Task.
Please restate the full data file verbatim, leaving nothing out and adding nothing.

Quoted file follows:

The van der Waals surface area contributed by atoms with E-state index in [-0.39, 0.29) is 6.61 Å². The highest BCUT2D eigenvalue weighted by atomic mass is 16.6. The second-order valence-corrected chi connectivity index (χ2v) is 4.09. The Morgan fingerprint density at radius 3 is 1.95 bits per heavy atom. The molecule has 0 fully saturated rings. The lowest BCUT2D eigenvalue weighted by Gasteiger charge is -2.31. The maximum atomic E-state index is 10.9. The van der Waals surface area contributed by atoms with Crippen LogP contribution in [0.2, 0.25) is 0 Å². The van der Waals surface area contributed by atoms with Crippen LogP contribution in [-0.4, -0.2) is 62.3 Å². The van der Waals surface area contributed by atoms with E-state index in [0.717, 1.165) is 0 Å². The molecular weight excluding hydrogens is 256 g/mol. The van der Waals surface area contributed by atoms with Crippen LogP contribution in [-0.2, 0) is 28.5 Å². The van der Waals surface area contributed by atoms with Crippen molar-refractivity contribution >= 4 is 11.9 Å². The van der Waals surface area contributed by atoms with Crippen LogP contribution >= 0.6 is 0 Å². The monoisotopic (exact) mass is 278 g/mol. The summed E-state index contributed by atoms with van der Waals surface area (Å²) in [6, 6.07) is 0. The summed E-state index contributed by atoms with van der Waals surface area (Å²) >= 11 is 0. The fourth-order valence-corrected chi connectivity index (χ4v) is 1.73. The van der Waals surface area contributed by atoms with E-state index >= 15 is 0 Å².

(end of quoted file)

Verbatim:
The van der Waals surface area contributed by atoms with E-state index in [-0.39, 0.29) is 6.61 Å². The highest BCUT2D eigenvalue weighted by atomic mass is 16.6. The second-order valence-corrected chi connectivity index (χ2v) is 4.09. The Morgan fingerprint density at radius 3 is 1.95 bits per heavy atom. The molecule has 0 fully saturated rings. The lowest BCUT2D eigenvalue weighted by Gasteiger charge is -2.31. The maximum atomic E-state index is 10.9. The van der Waals surface area contributed by atoms with Crippen LogP contribution in [0.2, 0.25) is 0 Å². The van der Waals surface area contributed by atoms with Crippen LogP contribution in [-0.4, -0.2) is 62.3 Å². The van der Waals surface area contributed by atoms with E-state index in [0.717, 1.165) is 0 Å². The molecular weight excluding hydrogens is 256 g/mol. The van der Waals surface area contributed by atoms with Crippen LogP contribution in [-0.2, 0) is 28.5 Å². The van der Waals surface area contributed by atoms with Crippen molar-refractivity contribution >= 4 is 11.9 Å². The van der Waals surface area contributed by atoms with Crippen LogP contribution >= 0.6 is 0 Å². The monoisotopic (exact) mass is 278 g/mol. The summed E-state index contributed by atoms with van der Waals surface area (Å²) in [6, 6.07) is 0. The summed E-state index contributed by atoms with van der Waals surface area (Å²) >= 11 is 0. The fourth-order valence-corrected chi connectivity index (χ4v) is 1.73. The van der Waals surface area contributed by atoms with E-state index >= 15 is 0 Å².